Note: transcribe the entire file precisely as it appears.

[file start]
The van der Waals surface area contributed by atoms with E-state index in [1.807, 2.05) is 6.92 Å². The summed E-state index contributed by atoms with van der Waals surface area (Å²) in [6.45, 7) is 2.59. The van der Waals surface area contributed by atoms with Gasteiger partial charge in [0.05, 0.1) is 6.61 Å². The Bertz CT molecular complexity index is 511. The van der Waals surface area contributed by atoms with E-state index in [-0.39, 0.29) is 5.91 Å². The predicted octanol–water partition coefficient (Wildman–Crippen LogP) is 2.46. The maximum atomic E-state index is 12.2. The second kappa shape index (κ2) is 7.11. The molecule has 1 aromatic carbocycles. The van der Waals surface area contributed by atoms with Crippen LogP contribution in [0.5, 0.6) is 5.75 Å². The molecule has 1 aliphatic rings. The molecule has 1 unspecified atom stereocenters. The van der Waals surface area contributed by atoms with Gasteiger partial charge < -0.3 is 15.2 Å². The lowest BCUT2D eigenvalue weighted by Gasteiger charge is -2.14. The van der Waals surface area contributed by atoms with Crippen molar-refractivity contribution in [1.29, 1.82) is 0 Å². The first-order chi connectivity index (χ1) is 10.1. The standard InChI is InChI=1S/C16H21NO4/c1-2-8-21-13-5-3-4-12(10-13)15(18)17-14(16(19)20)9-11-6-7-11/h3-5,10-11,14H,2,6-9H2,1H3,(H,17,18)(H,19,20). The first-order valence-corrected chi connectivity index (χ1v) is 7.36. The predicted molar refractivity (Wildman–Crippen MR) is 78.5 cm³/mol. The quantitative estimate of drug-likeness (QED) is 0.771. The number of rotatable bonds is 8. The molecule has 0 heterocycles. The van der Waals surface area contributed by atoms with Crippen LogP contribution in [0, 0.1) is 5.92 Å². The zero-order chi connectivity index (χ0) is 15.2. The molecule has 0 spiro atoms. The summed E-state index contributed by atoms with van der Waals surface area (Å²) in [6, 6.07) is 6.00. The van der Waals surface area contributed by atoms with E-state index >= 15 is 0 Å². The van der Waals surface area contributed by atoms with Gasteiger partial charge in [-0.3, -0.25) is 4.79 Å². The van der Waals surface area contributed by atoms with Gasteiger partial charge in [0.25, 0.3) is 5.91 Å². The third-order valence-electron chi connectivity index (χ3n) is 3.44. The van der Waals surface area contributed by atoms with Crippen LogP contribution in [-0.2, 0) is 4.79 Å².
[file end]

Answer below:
The van der Waals surface area contributed by atoms with E-state index in [1.807, 2.05) is 6.92 Å². The summed E-state index contributed by atoms with van der Waals surface area (Å²) in [6.45, 7) is 2.59. The van der Waals surface area contributed by atoms with Gasteiger partial charge in [0.05, 0.1) is 6.61 Å². The Bertz CT molecular complexity index is 511. The van der Waals surface area contributed by atoms with E-state index in [-0.39, 0.29) is 5.91 Å². The predicted octanol–water partition coefficient (Wildman–Crippen LogP) is 2.46. The maximum atomic E-state index is 12.2. The second kappa shape index (κ2) is 7.11. The molecule has 1 aromatic carbocycles. The van der Waals surface area contributed by atoms with Crippen LogP contribution in [0.5, 0.6) is 5.75 Å². The molecule has 1 aliphatic rings. The molecule has 1 unspecified atom stereocenters. The van der Waals surface area contributed by atoms with Gasteiger partial charge < -0.3 is 15.2 Å². The lowest BCUT2D eigenvalue weighted by Gasteiger charge is -2.14. The van der Waals surface area contributed by atoms with Crippen molar-refractivity contribution in [1.29, 1.82) is 0 Å². The first-order chi connectivity index (χ1) is 10.1. The standard InChI is InChI=1S/C16H21NO4/c1-2-8-21-13-5-3-4-12(10-13)15(18)17-14(16(19)20)9-11-6-7-11/h3-5,10-11,14H,2,6-9H2,1H3,(H,17,18)(H,19,20). The first-order valence-corrected chi connectivity index (χ1v) is 7.36. The predicted molar refractivity (Wildman–Crippen MR) is 78.5 cm³/mol. The quantitative estimate of drug-likeness (QED) is 0.771. The number of rotatable bonds is 8. The molecule has 0 heterocycles. The van der Waals surface area contributed by atoms with Crippen LogP contribution in [0, 0.1) is 5.92 Å². The zero-order chi connectivity index (χ0) is 15.2. The molecule has 0 spiro atoms. The summed E-state index contributed by atoms with van der Waals surface area (Å²) in [6, 6.07) is 6.00. The van der Waals surface area contributed by atoms with E-state index >= 15 is 0 Å². The van der Waals surface area contributed by atoms with Gasteiger partial charge in [-0.3, -0.25) is 4.79 Å². The van der Waals surface area contributed by atoms with Gasteiger partial charge in [0.25, 0.3) is 5.91 Å². The third-order valence-electron chi connectivity index (χ3n) is 3.44. The van der Waals surface area contributed by atoms with Crippen LogP contribution in [-0.2, 0) is 4.79 Å².